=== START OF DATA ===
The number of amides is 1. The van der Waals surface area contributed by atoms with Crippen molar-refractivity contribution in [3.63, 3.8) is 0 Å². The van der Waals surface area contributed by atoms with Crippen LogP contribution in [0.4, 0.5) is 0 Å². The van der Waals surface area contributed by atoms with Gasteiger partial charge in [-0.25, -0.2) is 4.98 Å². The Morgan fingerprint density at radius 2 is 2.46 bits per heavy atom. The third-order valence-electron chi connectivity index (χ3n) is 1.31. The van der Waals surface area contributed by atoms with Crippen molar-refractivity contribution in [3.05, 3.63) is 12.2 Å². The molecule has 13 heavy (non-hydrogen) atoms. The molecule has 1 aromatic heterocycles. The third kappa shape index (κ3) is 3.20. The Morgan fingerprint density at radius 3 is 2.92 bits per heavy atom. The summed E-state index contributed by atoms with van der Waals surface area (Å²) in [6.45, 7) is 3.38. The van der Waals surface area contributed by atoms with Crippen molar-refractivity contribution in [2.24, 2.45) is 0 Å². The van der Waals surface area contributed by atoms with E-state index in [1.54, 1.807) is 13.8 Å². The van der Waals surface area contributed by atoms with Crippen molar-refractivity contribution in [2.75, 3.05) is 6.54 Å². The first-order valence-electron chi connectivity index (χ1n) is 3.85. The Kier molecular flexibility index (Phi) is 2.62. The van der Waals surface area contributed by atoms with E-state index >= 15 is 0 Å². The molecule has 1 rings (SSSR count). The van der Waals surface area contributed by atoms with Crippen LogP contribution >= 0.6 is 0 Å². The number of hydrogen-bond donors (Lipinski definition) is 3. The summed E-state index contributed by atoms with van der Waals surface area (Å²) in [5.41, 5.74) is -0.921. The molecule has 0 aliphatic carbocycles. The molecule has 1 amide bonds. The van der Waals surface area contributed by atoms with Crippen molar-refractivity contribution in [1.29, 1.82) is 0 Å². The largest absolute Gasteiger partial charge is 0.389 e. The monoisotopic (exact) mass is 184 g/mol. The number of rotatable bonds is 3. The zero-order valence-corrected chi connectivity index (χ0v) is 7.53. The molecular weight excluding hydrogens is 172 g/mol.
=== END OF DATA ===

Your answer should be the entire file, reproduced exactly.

The number of amides is 1. The van der Waals surface area contributed by atoms with Crippen molar-refractivity contribution in [3.63, 3.8) is 0 Å². The van der Waals surface area contributed by atoms with Crippen LogP contribution in [0.4, 0.5) is 0 Å². The van der Waals surface area contributed by atoms with Gasteiger partial charge in [-0.25, -0.2) is 4.98 Å². The Morgan fingerprint density at radius 2 is 2.46 bits per heavy atom. The third-order valence-electron chi connectivity index (χ3n) is 1.31. The van der Waals surface area contributed by atoms with Crippen molar-refractivity contribution in [3.05, 3.63) is 12.2 Å². The molecule has 13 heavy (non-hydrogen) atoms. The molecule has 1 aromatic heterocycles. The third kappa shape index (κ3) is 3.20. The Morgan fingerprint density at radius 3 is 2.92 bits per heavy atom. The summed E-state index contributed by atoms with van der Waals surface area (Å²) in [6.45, 7) is 3.38. The van der Waals surface area contributed by atoms with Crippen molar-refractivity contribution in [2.24, 2.45) is 0 Å². The van der Waals surface area contributed by atoms with E-state index in [1.54, 1.807) is 13.8 Å². The van der Waals surface area contributed by atoms with Crippen molar-refractivity contribution in [2.75, 3.05) is 6.54 Å². The first-order valence-electron chi connectivity index (χ1n) is 3.85. The Kier molecular flexibility index (Phi) is 2.62. The van der Waals surface area contributed by atoms with E-state index >= 15 is 0 Å². The molecule has 1 rings (SSSR count). The van der Waals surface area contributed by atoms with Crippen LogP contribution >= 0.6 is 0 Å². The number of hydrogen-bond donors (Lipinski definition) is 3. The summed E-state index contributed by atoms with van der Waals surface area (Å²) in [5.41, 5.74) is -0.921. The molecule has 0 aliphatic carbocycles. The molecule has 1 amide bonds. The van der Waals surface area contributed by atoms with Crippen molar-refractivity contribution in [1.29, 1.82) is 0 Å². The largest absolute Gasteiger partial charge is 0.389 e. The monoisotopic (exact) mass is 184 g/mol. The number of rotatable bonds is 3. The zero-order valence-corrected chi connectivity index (χ0v) is 7.53. The molecular weight excluding hydrogens is 172 g/mol.